After all the rain we've had recently, as you drive around you might wonder what that bright green crop is on some farm fields. What you're likely seeing is a field planted with cover crops.
Cover crops are plants such as annual ryegrass, winter (cereal) rye, radish and clovers that are usually planted after fall harvest. These plants keep living cover on the landscape until the following spring's planting of cash crops. Cover crops improve water quality by keeping nutrients in the soil and by keeping the soil in the field.
While there are also many soil quality improvements farmers are realizing by including cover crops, there is also much to learn.
For example, the Cannon River Watershed Partnership and the Minnesota Department of Agriculture are in the second year of helping eight farmers in Rice and Goodhue counties gain hands-on experience planting cover crops into standing corn in June. The research study seeks to determine if this practice improves the chances for the cover crop to become established. The ability of the cover crop to keep nutrients from leaching out of the soil into drain tiles and keep the soil in place in the field during the early part of the growing season would be valuable benefits.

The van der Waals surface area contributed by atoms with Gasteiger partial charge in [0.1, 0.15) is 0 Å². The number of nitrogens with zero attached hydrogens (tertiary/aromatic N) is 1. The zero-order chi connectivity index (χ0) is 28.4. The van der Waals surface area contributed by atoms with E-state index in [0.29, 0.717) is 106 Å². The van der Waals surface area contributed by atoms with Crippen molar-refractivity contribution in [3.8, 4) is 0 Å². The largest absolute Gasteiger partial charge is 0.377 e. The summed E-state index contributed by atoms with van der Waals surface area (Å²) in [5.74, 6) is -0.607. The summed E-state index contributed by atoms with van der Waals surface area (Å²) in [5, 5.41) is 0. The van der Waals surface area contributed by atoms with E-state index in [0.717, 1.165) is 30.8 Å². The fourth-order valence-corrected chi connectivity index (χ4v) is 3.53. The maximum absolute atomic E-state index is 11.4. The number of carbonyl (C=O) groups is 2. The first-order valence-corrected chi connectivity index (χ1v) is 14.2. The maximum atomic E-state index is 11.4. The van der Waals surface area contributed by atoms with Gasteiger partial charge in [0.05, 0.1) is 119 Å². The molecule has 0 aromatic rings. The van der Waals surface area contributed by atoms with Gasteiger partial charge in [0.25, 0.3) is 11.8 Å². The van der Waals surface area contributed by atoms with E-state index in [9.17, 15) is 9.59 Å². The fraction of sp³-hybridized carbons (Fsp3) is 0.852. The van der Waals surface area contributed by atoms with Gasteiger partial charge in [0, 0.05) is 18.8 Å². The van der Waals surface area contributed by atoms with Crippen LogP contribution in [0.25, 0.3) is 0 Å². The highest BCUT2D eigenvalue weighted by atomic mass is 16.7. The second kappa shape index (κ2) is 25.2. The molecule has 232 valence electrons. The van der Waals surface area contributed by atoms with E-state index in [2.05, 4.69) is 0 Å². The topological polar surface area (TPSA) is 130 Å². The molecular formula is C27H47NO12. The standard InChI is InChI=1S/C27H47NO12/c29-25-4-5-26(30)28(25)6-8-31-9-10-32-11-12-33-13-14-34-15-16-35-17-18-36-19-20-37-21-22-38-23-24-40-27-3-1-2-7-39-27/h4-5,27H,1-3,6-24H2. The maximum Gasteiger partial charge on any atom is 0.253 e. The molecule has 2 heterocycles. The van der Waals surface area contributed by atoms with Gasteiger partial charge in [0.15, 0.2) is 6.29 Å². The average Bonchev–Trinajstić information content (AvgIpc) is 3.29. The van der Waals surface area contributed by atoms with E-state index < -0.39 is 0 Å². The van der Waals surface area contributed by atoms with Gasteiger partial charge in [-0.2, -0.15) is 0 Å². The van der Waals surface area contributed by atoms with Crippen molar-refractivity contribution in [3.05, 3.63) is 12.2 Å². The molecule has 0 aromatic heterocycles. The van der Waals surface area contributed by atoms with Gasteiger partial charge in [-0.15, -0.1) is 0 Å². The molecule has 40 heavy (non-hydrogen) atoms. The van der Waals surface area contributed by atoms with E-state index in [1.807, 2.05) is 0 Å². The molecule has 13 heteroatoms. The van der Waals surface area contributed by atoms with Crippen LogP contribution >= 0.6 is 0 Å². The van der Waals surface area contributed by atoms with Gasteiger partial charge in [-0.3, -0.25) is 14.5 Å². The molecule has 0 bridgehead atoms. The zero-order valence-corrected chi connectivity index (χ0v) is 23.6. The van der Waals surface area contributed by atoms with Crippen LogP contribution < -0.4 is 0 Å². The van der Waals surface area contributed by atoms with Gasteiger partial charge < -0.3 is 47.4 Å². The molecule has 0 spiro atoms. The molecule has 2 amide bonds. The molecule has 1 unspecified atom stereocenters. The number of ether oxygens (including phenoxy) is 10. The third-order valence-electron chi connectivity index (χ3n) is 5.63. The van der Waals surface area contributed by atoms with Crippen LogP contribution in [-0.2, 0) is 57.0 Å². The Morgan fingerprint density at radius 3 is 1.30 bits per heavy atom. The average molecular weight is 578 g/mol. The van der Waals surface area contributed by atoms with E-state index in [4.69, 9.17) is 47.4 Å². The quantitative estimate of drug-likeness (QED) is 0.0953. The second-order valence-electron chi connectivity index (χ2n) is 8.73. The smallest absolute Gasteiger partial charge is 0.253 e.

The study will also address whether seeding the cover crop in June reduces the corn yield and help determine the best methods for planting cover crops at that time.